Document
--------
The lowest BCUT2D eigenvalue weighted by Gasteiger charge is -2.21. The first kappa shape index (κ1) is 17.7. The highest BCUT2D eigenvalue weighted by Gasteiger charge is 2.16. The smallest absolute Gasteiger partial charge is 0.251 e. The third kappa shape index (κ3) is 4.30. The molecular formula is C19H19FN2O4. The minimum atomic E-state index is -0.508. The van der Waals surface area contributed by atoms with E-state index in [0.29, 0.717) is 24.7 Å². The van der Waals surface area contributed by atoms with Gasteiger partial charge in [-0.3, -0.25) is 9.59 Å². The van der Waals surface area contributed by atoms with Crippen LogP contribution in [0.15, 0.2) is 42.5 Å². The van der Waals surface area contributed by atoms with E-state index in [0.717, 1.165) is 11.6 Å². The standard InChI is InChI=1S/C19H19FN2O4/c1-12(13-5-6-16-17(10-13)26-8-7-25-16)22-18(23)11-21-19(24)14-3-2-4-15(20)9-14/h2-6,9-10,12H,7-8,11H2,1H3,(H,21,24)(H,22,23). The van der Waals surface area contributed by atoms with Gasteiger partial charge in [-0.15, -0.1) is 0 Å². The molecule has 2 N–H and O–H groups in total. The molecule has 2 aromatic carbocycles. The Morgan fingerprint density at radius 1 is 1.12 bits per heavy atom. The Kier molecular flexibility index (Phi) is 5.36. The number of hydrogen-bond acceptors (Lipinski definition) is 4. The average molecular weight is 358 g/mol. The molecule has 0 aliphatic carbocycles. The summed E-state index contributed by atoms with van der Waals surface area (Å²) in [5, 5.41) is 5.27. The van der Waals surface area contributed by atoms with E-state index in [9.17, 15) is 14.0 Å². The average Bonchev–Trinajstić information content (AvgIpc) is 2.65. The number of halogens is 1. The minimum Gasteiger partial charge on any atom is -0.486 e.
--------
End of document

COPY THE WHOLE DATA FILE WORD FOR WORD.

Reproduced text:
The lowest BCUT2D eigenvalue weighted by Gasteiger charge is -2.21. The first kappa shape index (κ1) is 17.7. The highest BCUT2D eigenvalue weighted by Gasteiger charge is 2.16. The smallest absolute Gasteiger partial charge is 0.251 e. The third kappa shape index (κ3) is 4.30. The molecular formula is C19H19FN2O4. The minimum atomic E-state index is -0.508. The van der Waals surface area contributed by atoms with E-state index in [0.29, 0.717) is 24.7 Å². The van der Waals surface area contributed by atoms with Gasteiger partial charge in [-0.3, -0.25) is 9.59 Å². The van der Waals surface area contributed by atoms with Crippen LogP contribution in [0.15, 0.2) is 42.5 Å². The van der Waals surface area contributed by atoms with E-state index in [0.717, 1.165) is 11.6 Å². The standard InChI is InChI=1S/C19H19FN2O4/c1-12(13-5-6-16-17(10-13)26-8-7-25-16)22-18(23)11-21-19(24)14-3-2-4-15(20)9-14/h2-6,9-10,12H,7-8,11H2,1H3,(H,21,24)(H,22,23). The van der Waals surface area contributed by atoms with Gasteiger partial charge in [-0.15, -0.1) is 0 Å². The molecule has 2 N–H and O–H groups in total. The molecule has 2 aromatic carbocycles. The Morgan fingerprint density at radius 1 is 1.12 bits per heavy atom. The Kier molecular flexibility index (Phi) is 5.36. The number of hydrogen-bond acceptors (Lipinski definition) is 4. The average molecular weight is 358 g/mol. The molecule has 0 aliphatic carbocycles. The summed E-state index contributed by atoms with van der Waals surface area (Å²) in [5, 5.41) is 5.27. The van der Waals surface area contributed by atoms with E-state index in [9.17, 15) is 14.0 Å². The average Bonchev–Trinajstić information content (AvgIpc) is 2.65. The number of halogens is 1. The minimum Gasteiger partial charge on any atom is -0.486 e.